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Is Aly Raisman Jewish and other Olympics questions

U.S. gymnast Alexandra Raisman performs during the artistic

U.S. gymnast Alexandra Raisman performs during the artistic gymnastics women's floor exercise final at the 2012 Summer Olympics, Tuesday Aug. 7, 2012, in London. (AP Photo/Gregory Bull) (Credit: AP)

It’s bad form, I know. I’m not supposed to wonder if she’s Jewish; I’m not supposed to consult Wikipedia. But thanks to Raisman’s choice of "Hava Nagila" to accompany her floor exercises, I no longer feel guilty about this. Mazel Tov, Aly!

And now, some other burning questions:

Why do the Russian team jackets say “Russia” and the Chinese jackets, “China”? Neither country uses the Latin alphabet. The Russians use Cyrillic (their jackets should say “Россия”) and the Chinese use Chinese characters: Go 中国!! (Even when the games were played in Beijing, "China" was spelled out in Latin letters.)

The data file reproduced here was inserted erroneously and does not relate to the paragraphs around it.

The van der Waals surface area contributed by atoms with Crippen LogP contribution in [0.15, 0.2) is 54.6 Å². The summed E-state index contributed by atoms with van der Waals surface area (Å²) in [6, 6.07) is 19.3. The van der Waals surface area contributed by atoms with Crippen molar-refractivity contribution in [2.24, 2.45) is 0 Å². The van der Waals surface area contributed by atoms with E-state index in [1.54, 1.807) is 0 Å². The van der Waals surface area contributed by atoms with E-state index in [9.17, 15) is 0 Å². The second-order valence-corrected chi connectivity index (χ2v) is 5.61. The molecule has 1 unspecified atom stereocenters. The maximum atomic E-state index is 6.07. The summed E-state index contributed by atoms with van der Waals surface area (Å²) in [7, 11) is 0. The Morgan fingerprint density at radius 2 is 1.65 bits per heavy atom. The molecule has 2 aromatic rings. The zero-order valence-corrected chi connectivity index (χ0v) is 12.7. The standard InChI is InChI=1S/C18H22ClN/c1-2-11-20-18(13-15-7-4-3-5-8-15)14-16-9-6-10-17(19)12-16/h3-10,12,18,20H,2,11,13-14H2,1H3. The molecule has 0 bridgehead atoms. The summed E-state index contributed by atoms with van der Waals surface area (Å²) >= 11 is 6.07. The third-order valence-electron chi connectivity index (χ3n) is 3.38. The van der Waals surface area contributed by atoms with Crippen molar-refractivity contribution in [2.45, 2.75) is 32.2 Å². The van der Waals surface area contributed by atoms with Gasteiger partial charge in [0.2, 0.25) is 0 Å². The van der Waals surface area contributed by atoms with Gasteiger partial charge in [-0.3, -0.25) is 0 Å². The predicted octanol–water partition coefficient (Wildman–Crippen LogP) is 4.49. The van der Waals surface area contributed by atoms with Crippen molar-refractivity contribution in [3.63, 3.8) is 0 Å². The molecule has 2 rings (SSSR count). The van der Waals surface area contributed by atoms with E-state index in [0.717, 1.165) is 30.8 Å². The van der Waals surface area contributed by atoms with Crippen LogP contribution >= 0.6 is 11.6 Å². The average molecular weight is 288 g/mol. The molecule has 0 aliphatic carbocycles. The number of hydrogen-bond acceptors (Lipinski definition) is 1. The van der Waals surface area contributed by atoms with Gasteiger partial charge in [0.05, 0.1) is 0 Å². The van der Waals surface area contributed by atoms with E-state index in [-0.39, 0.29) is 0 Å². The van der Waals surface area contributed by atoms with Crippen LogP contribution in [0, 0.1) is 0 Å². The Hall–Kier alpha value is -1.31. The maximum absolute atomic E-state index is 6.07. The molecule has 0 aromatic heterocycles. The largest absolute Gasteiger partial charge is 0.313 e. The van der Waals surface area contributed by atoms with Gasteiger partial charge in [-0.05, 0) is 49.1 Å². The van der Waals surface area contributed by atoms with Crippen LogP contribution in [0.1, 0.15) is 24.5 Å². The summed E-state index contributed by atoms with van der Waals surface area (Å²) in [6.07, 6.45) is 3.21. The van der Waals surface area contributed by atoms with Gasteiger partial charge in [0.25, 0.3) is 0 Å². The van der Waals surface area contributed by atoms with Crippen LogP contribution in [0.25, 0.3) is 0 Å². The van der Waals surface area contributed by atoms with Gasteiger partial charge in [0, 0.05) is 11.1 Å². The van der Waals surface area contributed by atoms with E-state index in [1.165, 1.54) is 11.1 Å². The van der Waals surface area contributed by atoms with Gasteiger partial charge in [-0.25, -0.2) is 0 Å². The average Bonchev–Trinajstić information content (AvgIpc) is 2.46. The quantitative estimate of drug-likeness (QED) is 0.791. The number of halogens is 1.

Whatever happened to the good old 10-point system? OK, I know it was replaced in 2006 by the International Gymnastics Federation in an effort to make the judging fairer and more flexible. Now it’s open-ended, reflecting the difficulty of the routine and how successful the gymnast was at executing the difficulty. Fair and flexible, perhaps, but utterly lacking in drama.

Will the Olympics gymnastics competition ever end? First they compete to see who competes for the team. Then the team competes, then the individuals compete for all-around medals, then the individuals compete for individual medals.

NBC tells me that this is it. I hope they’re right.
 

Tags: Aly Raisman , Olympics , gymnastics

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